It’s almost Thanksgiving, which means it’s almost Black Friday, the biggest shopping day of the year. Of course, the holidays in general are a big time for shopping and a good time for a business to consider whether they are doing all they can to get shoppers to spend in their store.
An article that appeared recently in the Los Angeles Times takes a fun look at different techniques retailers use to coax shoppers into their store, to stay and to spend their money. The article lays out and discusses several different techniques that businesses use or could use more.
For example, retailers should appeal to all of a potential customer’s five senses. Good lighting makes things look good, and music with a slow tempo makes shoppers browse more slowly, stay longer and spend more money. The article advises more businesses to encourage shoppers to touch the merchandise because more than one study has shown that a person is more likely to buy something if they have touched it and felt some ownership over it. If a business offers snacks or beverages to potential customers, it not only coaxes them in the door, but it gets their appetite going — for buying things.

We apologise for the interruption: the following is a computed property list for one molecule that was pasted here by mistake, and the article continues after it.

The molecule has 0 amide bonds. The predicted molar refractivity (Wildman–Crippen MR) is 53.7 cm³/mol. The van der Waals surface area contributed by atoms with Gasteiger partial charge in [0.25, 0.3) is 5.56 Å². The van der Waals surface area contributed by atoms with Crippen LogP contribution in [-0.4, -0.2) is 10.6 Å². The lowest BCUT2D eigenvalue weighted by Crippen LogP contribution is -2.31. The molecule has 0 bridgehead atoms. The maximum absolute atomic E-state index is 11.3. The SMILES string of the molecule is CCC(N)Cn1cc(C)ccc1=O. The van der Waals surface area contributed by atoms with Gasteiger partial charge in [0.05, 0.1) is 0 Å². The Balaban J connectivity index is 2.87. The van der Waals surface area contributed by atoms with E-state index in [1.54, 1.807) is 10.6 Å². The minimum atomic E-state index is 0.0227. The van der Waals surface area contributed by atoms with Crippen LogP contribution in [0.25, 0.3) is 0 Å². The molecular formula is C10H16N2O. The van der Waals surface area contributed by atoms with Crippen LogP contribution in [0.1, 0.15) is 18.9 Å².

Businesses might also consider employing a technique used by a mall in Germany. The mall has a special area just for men to play while their wife or girlfriend is shopping. Women can drop off their man and he can drink, play with power tools and watch TV while she shops.
The article points out that women’s and men’s shopping habits aren’t much different from the hunting and gathering days. Men want to go out and get what they are looking for and bring home the prize. Women see shopping as more of a social experience where they can try every day to find the best things. If each part of a couple is happy, women might shop longer and find what they are looking for — in your store.
Buyer beware — of how you’re being coaxed into spending (Los Angeles Times)